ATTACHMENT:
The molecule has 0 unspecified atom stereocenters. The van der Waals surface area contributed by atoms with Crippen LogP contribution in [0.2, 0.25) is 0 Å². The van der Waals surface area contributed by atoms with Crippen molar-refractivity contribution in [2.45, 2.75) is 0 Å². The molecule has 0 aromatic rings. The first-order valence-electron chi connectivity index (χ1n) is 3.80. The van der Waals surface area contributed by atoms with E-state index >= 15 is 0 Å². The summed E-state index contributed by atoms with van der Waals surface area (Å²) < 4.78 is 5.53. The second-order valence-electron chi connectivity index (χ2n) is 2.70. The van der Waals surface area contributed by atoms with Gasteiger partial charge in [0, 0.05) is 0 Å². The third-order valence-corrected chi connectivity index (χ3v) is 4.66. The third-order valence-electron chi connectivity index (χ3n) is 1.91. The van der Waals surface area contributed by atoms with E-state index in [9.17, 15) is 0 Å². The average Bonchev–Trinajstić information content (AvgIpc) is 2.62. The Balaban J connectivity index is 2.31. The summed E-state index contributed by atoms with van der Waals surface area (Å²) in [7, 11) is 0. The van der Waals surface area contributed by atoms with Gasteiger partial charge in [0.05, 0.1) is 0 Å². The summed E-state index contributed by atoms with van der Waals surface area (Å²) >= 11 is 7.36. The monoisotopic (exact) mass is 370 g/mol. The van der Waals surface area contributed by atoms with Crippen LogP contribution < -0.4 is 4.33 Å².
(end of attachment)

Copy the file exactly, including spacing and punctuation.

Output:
The molecule has 0 unspecified atom stereocenters. The van der Waals surface area contributed by atoms with Crippen LogP contribution in [0.2, 0.25) is 0 Å². The van der Waals surface area contributed by atoms with Crippen molar-refractivity contribution in [2.45, 2.75) is 0 Å². The molecule has 0 aromatic rings. The first-order valence-electron chi connectivity index (χ1n) is 3.80. The van der Waals surface area contributed by atoms with E-state index >= 15 is 0 Å². The summed E-state index contributed by atoms with van der Waals surface area (Å²) < 4.78 is 5.53. The second-order valence-electron chi connectivity index (χ2n) is 2.70. The van der Waals surface area contributed by atoms with Gasteiger partial charge in [0, 0.05) is 0 Å². The third-order valence-corrected chi connectivity index (χ3v) is 4.66. The third-order valence-electron chi connectivity index (χ3n) is 1.91. The van der Waals surface area contributed by atoms with E-state index in [9.17, 15) is 0 Å². The average Bonchev–Trinajstić information content (AvgIpc) is 2.62. The Balaban J connectivity index is 2.31. The summed E-state index contributed by atoms with van der Waals surface area (Å²) in [7, 11) is 0. The van der Waals surface area contributed by atoms with Gasteiger partial charge in [0.05, 0.1) is 0 Å². The summed E-state index contributed by atoms with van der Waals surface area (Å²) >= 11 is 7.36. The monoisotopic (exact) mass is 370 g/mol. The van der Waals surface area contributed by atoms with Crippen LogP contribution < -0.4 is 4.33 Å².